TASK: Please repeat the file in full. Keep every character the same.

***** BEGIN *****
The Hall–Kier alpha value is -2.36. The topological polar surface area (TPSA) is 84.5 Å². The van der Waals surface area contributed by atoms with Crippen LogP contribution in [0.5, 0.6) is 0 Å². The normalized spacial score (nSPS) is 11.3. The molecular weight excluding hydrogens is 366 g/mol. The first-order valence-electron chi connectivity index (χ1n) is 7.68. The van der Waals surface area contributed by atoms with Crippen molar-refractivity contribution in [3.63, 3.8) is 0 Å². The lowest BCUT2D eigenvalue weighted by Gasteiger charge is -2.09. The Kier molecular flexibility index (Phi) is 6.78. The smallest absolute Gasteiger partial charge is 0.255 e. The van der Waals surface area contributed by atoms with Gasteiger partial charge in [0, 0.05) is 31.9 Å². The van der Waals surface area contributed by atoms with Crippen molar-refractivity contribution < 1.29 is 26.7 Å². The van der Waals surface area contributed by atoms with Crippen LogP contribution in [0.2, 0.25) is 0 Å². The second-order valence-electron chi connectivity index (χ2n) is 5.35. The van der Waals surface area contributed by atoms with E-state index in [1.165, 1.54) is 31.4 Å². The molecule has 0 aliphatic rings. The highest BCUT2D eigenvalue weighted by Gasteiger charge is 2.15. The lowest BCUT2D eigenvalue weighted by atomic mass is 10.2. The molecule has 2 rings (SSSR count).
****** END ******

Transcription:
The Hall–Kier alpha value is -2.36. The topological polar surface area (TPSA) is 84.5 Å². The van der Waals surface area contributed by atoms with Crippen LogP contribution in [0.5, 0.6) is 0 Å². The normalized spacial score (nSPS) is 11.3. The molecular weight excluding hydrogens is 366 g/mol. The first-order valence-electron chi connectivity index (χ1n) is 7.68. The van der Waals surface area contributed by atoms with Crippen molar-refractivity contribution in [3.63, 3.8) is 0 Å². The lowest BCUT2D eigenvalue weighted by Gasteiger charge is -2.09. The Kier molecular flexibility index (Phi) is 6.78. The smallest absolute Gasteiger partial charge is 0.255 e. The van der Waals surface area contributed by atoms with Gasteiger partial charge in [0, 0.05) is 31.9 Å². The van der Waals surface area contributed by atoms with Crippen molar-refractivity contribution < 1.29 is 26.7 Å². The van der Waals surface area contributed by atoms with Crippen LogP contribution in [0.2, 0.25) is 0 Å². The second-order valence-electron chi connectivity index (χ2n) is 5.35. The van der Waals surface area contributed by atoms with E-state index in [1.165, 1.54) is 31.4 Å². The molecule has 0 aliphatic rings. The highest BCUT2D eigenvalue weighted by Gasteiger charge is 2.15. The lowest BCUT2D eigenvalue weighted by atomic mass is 10.2. The molecule has 2 rings (SSSR count).